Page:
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What Is A 403(b)?

Updated: July 31, 2023
By: Jonathan Trout
Jonathan Trout
Content Manager
Jonathan is a former product and content manager for Retirement Living. His background spans sales/marketing, finance, and telecommunications. Jonathan’s expertise in consumer wellness and research-backed data stories helped educate seniors on financial planning, retirement, and community resources. Jonathan graduated from Oklahoma State University with a B.S. in Environmental Sociology.
Content Manager
Edited by: Jeff Smith
Jeff Smith
Sr. Content Manager
As Retirement Living’s senior content manager, Jeff oversees the product and publishing of all retirement, investing, and consumer wellness content on the site. His extensive expertise in brand messaging and creating data-driven stories helps position Retirement Living as a top authority for senior content and community resources.
Sr. Content Manager

A 403(b) is a tax-sheltered annuity account allowed under IRS rules to gain certain tax benefits over savings accounts or other non-regulated savings. It is very similar to a 401(k), and uses pre-tax contributions, except that it is designed to be offered by nonprofit 501(c)(3) organizations, public school organizations, Indian Tribal Governments, or churches rather than for-profit companies such as the 401(k).

Organizations that offer 403(b) plans are usually schools, public organizations, religious groups, or hospitals. In the past, they often offered contributors fewer investment options, but plan options have generally become more robust over the last few years. While immediate vesting is not required, and it varies by offering organization, 403(b) plans tend to have shorter vesting times than 401(k) plans overall. Both employers and employees may contribute to 403(b) plans.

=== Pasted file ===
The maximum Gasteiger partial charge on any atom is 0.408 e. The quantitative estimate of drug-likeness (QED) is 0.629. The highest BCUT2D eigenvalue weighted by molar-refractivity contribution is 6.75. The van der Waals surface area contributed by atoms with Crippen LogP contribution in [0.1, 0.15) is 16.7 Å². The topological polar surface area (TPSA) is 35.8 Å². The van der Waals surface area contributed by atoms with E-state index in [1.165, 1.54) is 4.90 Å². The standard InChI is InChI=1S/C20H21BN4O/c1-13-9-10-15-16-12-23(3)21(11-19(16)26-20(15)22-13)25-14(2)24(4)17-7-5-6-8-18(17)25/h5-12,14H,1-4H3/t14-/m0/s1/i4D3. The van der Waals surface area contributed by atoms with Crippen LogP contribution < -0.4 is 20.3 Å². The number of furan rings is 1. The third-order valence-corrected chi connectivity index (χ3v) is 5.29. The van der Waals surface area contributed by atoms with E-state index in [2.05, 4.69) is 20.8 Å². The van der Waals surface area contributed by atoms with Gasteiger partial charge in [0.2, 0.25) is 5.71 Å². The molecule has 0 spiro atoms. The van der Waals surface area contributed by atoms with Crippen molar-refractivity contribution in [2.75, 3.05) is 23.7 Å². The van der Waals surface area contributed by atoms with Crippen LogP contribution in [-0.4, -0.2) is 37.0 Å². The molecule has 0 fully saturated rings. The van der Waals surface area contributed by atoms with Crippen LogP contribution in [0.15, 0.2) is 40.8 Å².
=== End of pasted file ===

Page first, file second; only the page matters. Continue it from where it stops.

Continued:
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403(b) Fast Facts

If you’re familiar with 401(k) plans, you likely already know the high points of a 403(b) plan. However, if you’re not, there are some important 403(b) facts to know about if you are considering investing in one.

  • Contribution Limits For 403(b) plans, the combined contributions of employee and employer must not exceed the smaller amount of either $55,000 (for 2018) or the total of the employee’s includible compensation for the most recent year of employment.
  • Elective Deferrals Like the 401(k), 403(b) plans allow your employer to not include your elective contributions to your plan in your gross income under the elective deferrals rule. For the 403(b) the limit is $18,500 in 2018.